Planning Applications

What is Planning Permission Q&A (Scotland)?

Q: What is it?

A: It refers to the approval given by the Local Authority under the power given to it by the 1948 Town and Country Planning Act to allow the building of, or changes to, a building.

Q: Do you need it?

A: Yes, for a new build house, planning permission is required. However, in certain cases, you can apply for permitted development for smaller projects, such as an extension.

Q: What type of applications are available?

A: There are two types of planning permission: planning permission in principle and full planning permission. Additionally, other consents related to development include listed building consent and conservation area consent. Some Local Authorities also offer Pre-application Advice, an optional service that provides insight into how development policies apply, offers guidance from a planning officer, and identifies potential issues.

Q: Am I guaranteed Planning Permission?

A: No, planning permission cannot and should not be guaranteed. For complex proposals, you can appoint a Planning Consultant as part of the Design Team. They possess in-depth knowledge of planning policies and can assist in overcoming challenging hurdles.

Q: How much does it cost?

A: Both full planning permission and planning permission in principle for a single new dwelling cost £600 per application.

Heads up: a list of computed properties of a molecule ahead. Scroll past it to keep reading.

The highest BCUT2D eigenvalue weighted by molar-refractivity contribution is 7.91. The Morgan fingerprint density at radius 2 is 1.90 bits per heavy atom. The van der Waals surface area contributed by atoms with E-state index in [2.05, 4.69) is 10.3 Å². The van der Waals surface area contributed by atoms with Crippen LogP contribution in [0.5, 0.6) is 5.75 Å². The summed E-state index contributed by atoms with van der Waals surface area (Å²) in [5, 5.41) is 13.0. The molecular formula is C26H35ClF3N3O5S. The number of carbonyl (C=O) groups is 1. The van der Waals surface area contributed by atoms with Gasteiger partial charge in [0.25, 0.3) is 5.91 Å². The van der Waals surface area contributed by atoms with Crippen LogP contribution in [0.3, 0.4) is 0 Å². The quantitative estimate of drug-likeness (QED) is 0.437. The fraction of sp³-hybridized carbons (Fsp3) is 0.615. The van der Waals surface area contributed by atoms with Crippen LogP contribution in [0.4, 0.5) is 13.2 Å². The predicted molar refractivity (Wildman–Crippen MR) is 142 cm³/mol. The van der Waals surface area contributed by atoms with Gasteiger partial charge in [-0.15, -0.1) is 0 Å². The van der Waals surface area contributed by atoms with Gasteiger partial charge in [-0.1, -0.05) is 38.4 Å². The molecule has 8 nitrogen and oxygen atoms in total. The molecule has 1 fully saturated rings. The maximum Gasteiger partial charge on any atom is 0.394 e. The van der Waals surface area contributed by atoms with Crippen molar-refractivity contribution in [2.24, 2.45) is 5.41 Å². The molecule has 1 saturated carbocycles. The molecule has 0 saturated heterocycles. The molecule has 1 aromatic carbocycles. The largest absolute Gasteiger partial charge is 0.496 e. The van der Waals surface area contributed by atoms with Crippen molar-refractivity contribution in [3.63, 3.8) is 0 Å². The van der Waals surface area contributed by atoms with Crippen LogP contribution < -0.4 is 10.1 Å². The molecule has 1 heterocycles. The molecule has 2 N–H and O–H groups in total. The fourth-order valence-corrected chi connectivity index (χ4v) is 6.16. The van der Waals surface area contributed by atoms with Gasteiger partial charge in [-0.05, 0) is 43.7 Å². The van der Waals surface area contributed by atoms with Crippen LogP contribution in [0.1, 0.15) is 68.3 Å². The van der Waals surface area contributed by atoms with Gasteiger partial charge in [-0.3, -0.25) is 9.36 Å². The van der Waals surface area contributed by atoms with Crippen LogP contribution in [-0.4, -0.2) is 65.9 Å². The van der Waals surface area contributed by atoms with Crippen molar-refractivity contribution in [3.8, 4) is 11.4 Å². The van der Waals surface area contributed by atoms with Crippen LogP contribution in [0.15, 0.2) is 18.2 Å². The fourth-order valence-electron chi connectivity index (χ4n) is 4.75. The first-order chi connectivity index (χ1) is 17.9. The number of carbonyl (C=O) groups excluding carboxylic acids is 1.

Q: How long does full planning permission take?

A: The timeframe for obtaining full planning permission can vary depending on the complexity of the proposal. According to the mygov.scot website, planning applications are typically decided within 2 months. Within this period, time is allocated for neighborhood notification and consultation.

Q: I have approved planning consent – what next?

A: Your Local Authority might have granted planning permission with specific conditions. These conditions are outlined in the decision notice and can vary based on the development’s nature. Some conditions must be addressed before construction work begins, and they may take several weeks to discharge. Failing to address them could invalidate your planning permission. To request the discharge of conditions, you’ll usually need to provide evidence or demonstrate why they should be approved, using the form provided by the Local Authority.

Q: Do I need to notify the Council when I start construction?

A: Yes, you should use the forms provided by the Local Authorities for both commencing and completing the development.

Q: What happens if I deviate away from the approved design?

A: Whenever possible, avoid making changes to the approved documents without obtaining prior permission, as this may lead to complications later on. If changes are necessary, you have three options:

  • A non-material amendment: for insignificant changes that do not require varying the original approval.
  • A minor material amendment: for more substantial changes that necessitate an application to amend the original approval.
  • A material amendment: for significant changes that deviate too far from the approved proposal, requiring a new full planning application.

Q: Anything else I should be aware of?

A: Approved planning consent is valid for 3 years. If you don’t initiate your project within this timeframe, you’ll need to submit a new planning application.

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